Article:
We've recently been asking regular customers for feedback on new products we might start selling. The responses have been overwhelmingly positive, which is great as we're sure that the change is the right thing for us to do next at Day Zero.
The journey our family has been on in the last five years has led us to make many changes, and our knowledge has grown hugely. The conversations we have with you guys in the shop have also been really valuable and we're ready to widen that conversation further. In the main, your transactions with us will be "Zero Waste", but cutting out plastic and packaging is only one of the things we're going to be focusing on.
For example, changing to a plant-based diet meant we read how bad for human health animal protein is, and just as importantly, how much of a drain animal agriculture is on the finite resources of our planet. As a consumer, even if you ignore the effect on your own health (!) it makes more sense to buy a plant milk and recycle the pack, than to drink the milk of another species. Simply put, the carbon footprint of oat milk is much lower than cows milk.
So, yes, very soon, you'll be able to buy oat milk from us.
But there's a second reason for the change.
We know life these days can feel busy. When you're in the supermarket you'll sometimes buy things "because it's convenient" rather than wait and get it from Day Zero. While we are immensely grateful to see how many of you are really committed to supporting us, sometimes convenience wins out. To make up for those times, we're going to add a few products to our range, things that come in containers that you can re-use (think coconut milk, nut butter) and things in cans too (because metal cans can be almost indefinitely recycled). That should mean that you buy a few more items from us and that will encourage more loyalty and mean our second year will be even more successful than the first.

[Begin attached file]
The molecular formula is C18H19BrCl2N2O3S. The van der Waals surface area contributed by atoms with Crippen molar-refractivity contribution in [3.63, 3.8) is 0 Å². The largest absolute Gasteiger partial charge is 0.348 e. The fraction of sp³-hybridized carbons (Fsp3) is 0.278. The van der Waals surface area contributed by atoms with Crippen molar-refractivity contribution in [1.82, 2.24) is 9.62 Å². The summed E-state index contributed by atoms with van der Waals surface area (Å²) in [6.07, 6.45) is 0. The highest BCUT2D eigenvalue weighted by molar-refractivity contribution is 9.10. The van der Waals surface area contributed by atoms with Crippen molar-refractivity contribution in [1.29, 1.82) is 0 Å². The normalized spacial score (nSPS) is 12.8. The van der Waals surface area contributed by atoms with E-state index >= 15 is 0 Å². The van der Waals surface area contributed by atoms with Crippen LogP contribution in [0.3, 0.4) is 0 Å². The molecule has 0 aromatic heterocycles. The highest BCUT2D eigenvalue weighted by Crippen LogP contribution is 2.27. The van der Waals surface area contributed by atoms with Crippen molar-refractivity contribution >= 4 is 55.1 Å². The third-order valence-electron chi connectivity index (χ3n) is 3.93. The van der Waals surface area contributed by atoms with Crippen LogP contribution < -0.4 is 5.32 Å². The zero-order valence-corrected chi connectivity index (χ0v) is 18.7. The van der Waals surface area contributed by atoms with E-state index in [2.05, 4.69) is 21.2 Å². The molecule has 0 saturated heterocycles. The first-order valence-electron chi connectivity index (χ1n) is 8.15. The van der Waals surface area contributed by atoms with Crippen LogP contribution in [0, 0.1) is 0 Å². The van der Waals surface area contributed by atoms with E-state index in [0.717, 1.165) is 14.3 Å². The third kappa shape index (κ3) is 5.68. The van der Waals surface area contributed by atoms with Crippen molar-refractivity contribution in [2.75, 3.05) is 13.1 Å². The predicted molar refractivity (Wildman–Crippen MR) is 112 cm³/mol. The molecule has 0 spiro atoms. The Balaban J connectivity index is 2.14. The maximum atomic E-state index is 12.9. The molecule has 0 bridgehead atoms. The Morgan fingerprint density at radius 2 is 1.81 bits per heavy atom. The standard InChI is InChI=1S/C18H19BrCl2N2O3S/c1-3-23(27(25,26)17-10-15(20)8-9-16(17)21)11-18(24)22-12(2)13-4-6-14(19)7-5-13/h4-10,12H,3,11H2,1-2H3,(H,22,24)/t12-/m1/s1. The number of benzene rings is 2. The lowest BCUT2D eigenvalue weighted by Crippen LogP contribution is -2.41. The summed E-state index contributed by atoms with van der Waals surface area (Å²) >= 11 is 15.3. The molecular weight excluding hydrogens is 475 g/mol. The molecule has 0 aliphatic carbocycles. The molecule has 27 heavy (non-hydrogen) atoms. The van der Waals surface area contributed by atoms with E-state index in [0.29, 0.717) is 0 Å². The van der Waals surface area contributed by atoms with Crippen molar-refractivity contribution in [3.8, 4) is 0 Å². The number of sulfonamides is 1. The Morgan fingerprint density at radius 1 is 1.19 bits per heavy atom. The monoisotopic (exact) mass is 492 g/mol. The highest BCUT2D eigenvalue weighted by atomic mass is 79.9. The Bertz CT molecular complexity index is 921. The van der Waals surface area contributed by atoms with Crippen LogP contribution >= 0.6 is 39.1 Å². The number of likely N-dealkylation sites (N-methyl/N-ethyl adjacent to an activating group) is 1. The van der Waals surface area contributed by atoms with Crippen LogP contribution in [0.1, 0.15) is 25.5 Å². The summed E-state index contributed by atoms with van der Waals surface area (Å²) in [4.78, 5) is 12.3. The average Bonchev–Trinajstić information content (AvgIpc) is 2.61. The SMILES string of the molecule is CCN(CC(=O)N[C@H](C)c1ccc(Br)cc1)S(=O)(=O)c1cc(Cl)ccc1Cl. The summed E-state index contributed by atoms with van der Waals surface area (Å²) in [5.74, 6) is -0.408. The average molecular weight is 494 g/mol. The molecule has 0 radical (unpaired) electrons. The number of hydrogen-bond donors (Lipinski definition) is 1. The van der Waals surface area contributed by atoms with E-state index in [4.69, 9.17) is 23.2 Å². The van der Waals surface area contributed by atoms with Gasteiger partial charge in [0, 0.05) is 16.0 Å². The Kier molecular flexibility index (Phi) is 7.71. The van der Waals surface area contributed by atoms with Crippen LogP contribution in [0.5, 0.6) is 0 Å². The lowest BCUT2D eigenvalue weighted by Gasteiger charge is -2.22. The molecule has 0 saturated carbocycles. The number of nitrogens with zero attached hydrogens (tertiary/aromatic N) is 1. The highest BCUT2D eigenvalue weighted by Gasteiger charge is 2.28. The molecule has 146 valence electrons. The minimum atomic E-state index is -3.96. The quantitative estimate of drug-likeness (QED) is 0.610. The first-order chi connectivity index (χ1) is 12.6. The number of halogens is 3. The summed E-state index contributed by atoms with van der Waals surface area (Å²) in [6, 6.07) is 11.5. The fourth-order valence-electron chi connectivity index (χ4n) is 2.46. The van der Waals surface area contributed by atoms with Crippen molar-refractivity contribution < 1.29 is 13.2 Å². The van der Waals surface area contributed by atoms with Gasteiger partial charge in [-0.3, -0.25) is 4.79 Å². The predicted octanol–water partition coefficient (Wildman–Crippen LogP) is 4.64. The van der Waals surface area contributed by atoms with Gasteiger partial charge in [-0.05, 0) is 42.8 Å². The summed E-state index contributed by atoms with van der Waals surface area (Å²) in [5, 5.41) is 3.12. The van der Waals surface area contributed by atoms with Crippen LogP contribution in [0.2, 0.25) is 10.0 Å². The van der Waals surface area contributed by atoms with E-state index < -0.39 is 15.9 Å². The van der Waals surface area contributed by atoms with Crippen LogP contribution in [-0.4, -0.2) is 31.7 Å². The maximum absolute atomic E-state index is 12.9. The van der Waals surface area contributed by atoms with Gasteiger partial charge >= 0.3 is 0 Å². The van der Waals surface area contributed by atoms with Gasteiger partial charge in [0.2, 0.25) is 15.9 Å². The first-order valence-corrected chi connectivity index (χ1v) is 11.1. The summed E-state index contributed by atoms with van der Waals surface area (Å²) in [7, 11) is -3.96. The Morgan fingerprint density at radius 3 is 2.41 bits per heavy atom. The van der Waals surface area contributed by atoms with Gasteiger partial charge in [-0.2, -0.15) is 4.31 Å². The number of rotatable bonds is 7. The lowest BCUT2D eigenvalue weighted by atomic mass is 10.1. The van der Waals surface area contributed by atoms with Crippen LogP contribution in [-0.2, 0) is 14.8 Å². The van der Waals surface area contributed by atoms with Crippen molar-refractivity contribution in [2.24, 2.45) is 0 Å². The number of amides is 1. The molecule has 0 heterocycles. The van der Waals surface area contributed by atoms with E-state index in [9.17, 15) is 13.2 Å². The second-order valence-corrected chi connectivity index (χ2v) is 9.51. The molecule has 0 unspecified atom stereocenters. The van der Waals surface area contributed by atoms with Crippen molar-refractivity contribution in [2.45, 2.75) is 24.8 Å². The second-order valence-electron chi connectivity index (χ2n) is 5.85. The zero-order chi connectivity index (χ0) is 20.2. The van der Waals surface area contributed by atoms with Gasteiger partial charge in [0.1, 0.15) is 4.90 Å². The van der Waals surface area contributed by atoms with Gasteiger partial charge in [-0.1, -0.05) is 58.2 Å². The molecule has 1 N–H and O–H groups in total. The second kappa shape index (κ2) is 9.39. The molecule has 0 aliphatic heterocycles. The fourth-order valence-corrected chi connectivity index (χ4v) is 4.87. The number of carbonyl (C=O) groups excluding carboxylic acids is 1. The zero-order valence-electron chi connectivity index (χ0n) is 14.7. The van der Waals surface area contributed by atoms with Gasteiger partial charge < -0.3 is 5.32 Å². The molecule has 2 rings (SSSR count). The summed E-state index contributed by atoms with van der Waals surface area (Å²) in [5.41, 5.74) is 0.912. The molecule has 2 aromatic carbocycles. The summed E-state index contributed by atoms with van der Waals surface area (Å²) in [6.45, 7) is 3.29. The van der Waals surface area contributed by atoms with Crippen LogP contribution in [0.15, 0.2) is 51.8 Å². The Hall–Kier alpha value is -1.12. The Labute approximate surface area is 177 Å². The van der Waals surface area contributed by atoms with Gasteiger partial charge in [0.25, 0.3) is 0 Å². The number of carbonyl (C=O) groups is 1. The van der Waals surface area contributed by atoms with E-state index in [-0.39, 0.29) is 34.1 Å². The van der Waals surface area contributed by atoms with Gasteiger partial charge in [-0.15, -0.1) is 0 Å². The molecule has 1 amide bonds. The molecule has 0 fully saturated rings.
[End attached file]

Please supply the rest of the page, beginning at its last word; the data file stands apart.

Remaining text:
Finally, one thing we've talked about many times in the last 12 months is price versus cost (a model where consumers are always seeking the cheapest pricest means margins are cut, workers are exploited and it's the people who can least afford it who suffer the true cost of those actions).
Independent small businesses do not have the buying power of supermarkets. We all work really hard to find products that offer good value, but we can't compete on every line with supermarkets. We buy from wholesalers who are co-operatives (where all employees own a share of the company and are paid equally) and companies committed to a circular refill economy like SESI, who again pay a fair living wage and are a great example to us all in how they're supporting and enhancing their local community.
Never forget that you have the power with every single item you buy. You do make a difference. so we can all choose whether to help a FTSE listed company with a hierarchical structure Filter our money away from the people on the shop floor and up to the top, where it can help a company director buy his second mansion, or whether instead we could help local family businesses thrive.
Thanks for all your support so far. we'll see you in store to further the conversation
Mark, Holly and Merlin x